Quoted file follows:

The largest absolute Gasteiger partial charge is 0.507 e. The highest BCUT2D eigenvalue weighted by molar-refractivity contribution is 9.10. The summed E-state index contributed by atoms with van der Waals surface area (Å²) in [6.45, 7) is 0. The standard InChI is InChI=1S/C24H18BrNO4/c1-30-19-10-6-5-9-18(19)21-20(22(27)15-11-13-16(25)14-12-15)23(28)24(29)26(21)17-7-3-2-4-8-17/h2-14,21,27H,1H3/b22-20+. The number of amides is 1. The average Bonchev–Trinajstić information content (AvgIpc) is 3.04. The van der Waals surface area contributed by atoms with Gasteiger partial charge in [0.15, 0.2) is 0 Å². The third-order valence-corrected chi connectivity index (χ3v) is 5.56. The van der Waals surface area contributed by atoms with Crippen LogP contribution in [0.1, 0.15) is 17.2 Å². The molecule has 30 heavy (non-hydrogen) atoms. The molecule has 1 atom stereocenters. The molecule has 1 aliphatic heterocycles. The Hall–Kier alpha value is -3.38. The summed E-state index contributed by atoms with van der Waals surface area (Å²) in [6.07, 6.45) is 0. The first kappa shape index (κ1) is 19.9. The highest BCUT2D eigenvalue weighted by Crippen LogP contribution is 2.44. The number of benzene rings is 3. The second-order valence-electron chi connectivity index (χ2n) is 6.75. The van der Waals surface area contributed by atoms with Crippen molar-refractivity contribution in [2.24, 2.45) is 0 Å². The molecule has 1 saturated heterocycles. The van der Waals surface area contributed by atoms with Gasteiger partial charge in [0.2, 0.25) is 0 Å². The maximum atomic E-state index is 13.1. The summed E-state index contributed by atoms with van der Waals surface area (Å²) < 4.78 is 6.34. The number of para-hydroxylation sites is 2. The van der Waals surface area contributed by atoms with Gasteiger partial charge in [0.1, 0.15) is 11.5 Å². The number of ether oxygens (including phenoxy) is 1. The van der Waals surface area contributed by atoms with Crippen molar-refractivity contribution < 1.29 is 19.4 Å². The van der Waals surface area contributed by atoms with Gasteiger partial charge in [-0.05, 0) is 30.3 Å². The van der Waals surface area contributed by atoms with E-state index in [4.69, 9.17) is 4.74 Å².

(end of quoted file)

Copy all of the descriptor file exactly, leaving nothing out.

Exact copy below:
The largest absolute Gasteiger partial charge is 0.507 e. The highest BCUT2D eigenvalue weighted by molar-refractivity contribution is 9.10. The summed E-state index contributed by atoms with van der Waals surface area (Å²) in [6.45, 7) is 0. The standard InChI is InChI=1S/C24H18BrNO4/c1-30-19-10-6-5-9-18(19)21-20(22(27)15-11-13-16(25)14-12-15)23(28)24(29)26(21)17-7-3-2-4-8-17/h2-14,21,27H,1H3/b22-20+. The number of amides is 1. The average Bonchev–Trinajstić information content (AvgIpc) is 3.04. The van der Waals surface area contributed by atoms with Gasteiger partial charge in [0.15, 0.2) is 0 Å². The third-order valence-corrected chi connectivity index (χ3v) is 5.56. The van der Waals surface area contributed by atoms with Crippen LogP contribution in [0.1, 0.15) is 17.2 Å². The molecule has 30 heavy (non-hydrogen) atoms. The molecule has 1 atom stereocenters. The molecule has 1 aliphatic heterocycles. The Hall–Kier alpha value is -3.38. The summed E-state index contributed by atoms with van der Waals surface area (Å²) in [6.07, 6.45) is 0. The first kappa shape index (κ1) is 19.9. The highest BCUT2D eigenvalue weighted by Crippen LogP contribution is 2.44. The number of benzene rings is 3. The second-order valence-electron chi connectivity index (χ2n) is 6.75. The van der Waals surface area contributed by atoms with Crippen molar-refractivity contribution in [2.24, 2.45) is 0 Å². The molecule has 1 saturated heterocycles. The van der Waals surface area contributed by atoms with Gasteiger partial charge in [0.2, 0.25) is 0 Å². The maximum atomic E-state index is 13.1. The summed E-state index contributed by atoms with van der Waals surface area (Å²) < 4.78 is 6.34. The number of para-hydroxylation sites is 2. The van der Waals surface area contributed by atoms with Gasteiger partial charge in [0.1, 0.15) is 11.5 Å². The number of ether oxygens (including phenoxy) is 1. The van der Waals surface area contributed by atoms with Crippen molar-refractivity contribution < 1.29 is 19.4 Å². The van der Waals surface area contributed by atoms with Gasteiger partial charge in [-0.05, 0) is 30.3 Å². The van der Waals surface area contributed by atoms with E-state index in [4.69, 9.17) is 4.74 Å².